CFTC: Long Position Liquidiation

September 12, 2016Derivativesby Marc Chandler

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Speculators liquidated long positions across the board.

Over the summer, the US dollar was out of favor with the speculators in the futures market. This means that gross long positions increased and gross short positions tended to fall.  Speculators are only short three of the eight currency futures we track, the euro, sterling and Mexican peso. 

However, in the latest CFTC reporting period ending September 2, speculators liquidated long positions across the board.  The only exception was the highest yielding of the bunch, the New Zealand dollar.  Speculators added 5.5k contacts to the gross long Kiwi position, lifting it to 37.2k contracts. 

The adjustment of gross short positions was more mixed.  Evenly mixed.  Four increased and four rose.  Of note, for the second consecutive week, the gross short speculative sterling futures position fell.  Still, the gross short position of 128.8k contracts (-3.4k during the latest period) is still substantial relative to its own history and other currency futures.  Speculators only have a larger gross short position in the euro (190.0k contracts)

Position adjustments appear to be picking up from the summer lull.  There were two adjustments by speculators that we regard as significant (10k contracts or more).  The gross long euro position was chopped by 10.9k contracts to 97.3k.  It is the smallest gross long position since the UK referendum. The other significant speculative adjustment was the aggressive push by the Mexican peso bears.  The gross short position surged by 22.1k contracts to 75.2k contracts.  This is the largest jump, in percentage terms, in two years.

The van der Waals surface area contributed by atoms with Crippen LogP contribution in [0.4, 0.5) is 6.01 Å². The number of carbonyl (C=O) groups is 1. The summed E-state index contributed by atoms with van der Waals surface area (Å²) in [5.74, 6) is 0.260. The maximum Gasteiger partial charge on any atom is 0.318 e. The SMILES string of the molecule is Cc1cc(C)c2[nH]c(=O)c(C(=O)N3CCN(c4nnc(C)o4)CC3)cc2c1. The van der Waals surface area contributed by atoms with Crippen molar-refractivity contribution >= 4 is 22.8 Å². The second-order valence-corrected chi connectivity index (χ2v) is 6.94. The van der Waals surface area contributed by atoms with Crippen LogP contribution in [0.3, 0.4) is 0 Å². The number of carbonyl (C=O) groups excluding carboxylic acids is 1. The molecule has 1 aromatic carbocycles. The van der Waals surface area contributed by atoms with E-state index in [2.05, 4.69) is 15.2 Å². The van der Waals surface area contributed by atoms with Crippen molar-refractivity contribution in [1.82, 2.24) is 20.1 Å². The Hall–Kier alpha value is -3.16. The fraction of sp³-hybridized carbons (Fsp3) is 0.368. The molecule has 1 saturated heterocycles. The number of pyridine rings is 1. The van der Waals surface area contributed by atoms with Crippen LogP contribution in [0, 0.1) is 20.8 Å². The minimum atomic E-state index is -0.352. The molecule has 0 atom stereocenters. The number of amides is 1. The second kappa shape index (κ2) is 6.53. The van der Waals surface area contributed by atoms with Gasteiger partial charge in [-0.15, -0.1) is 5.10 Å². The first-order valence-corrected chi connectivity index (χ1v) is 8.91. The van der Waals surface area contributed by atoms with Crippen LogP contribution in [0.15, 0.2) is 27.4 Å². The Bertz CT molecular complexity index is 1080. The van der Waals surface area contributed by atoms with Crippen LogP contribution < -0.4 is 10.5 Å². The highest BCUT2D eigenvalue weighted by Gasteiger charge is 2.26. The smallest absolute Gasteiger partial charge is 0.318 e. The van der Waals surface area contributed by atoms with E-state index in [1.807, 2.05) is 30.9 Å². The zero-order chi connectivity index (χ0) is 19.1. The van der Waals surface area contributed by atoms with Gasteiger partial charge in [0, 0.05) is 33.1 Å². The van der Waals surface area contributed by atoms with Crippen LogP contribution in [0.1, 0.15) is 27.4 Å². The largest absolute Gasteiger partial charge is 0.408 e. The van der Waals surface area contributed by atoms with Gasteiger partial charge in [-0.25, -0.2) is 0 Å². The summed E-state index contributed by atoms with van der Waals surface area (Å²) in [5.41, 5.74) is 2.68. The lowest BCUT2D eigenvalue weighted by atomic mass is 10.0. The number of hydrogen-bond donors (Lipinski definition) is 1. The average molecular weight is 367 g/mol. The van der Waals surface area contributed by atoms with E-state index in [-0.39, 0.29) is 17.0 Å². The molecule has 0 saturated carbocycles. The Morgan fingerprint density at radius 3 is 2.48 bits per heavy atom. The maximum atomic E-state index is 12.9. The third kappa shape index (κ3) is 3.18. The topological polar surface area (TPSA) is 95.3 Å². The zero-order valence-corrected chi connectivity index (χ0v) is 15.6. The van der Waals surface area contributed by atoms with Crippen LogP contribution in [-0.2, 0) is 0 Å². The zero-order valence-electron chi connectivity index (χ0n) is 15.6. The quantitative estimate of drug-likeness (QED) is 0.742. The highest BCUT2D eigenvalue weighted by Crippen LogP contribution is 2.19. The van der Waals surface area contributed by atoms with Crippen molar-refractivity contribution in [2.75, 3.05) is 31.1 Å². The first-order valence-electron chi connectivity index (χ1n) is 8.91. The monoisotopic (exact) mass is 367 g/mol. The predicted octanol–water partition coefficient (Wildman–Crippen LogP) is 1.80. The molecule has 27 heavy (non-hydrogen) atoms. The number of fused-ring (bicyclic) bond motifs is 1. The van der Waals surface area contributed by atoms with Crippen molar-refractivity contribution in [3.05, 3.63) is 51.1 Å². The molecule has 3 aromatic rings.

All other speculative position adjustments were less than 6k contracts, exception for the yen bulls. They trimmed the gross long position by 7.6k contracts, leaving 84.0k.  It snaps a five-week accumulation run. 

The battle between the bulls and bears in the US 10-year Treasury note futures turned more intensive in the latest period.  The bulls, still betting on lower yields, added 34.2k contracts to take their gross long position to 657.4k contracts.  Some of these late-longs may have been shaken out in the sharp sell-off in the three days since the reporting period ended.  The bears added 30.9k contracts to their gross short position, which stood at 552.6k contracts.  The net long position was nearly flat at 104.8k contracts, which obscures the underlying positioning increase. 

The bears made a stand in the oil futures market.  The gross short position rose to 248.3k contracts, a 51.2k increase.  In percentage terms, it is the largest increase since 2007.  The bulls pealed 4.3k gross long contracts, leaving 534.1k contracts.  The net long position fell for the second week.  In the latest period it fell 55.5k contracts to stand at 285.8k contracts.

Speculators Trim Long Foreign Currency Exposure in the Futures Market is republished with permission from Marc to Market

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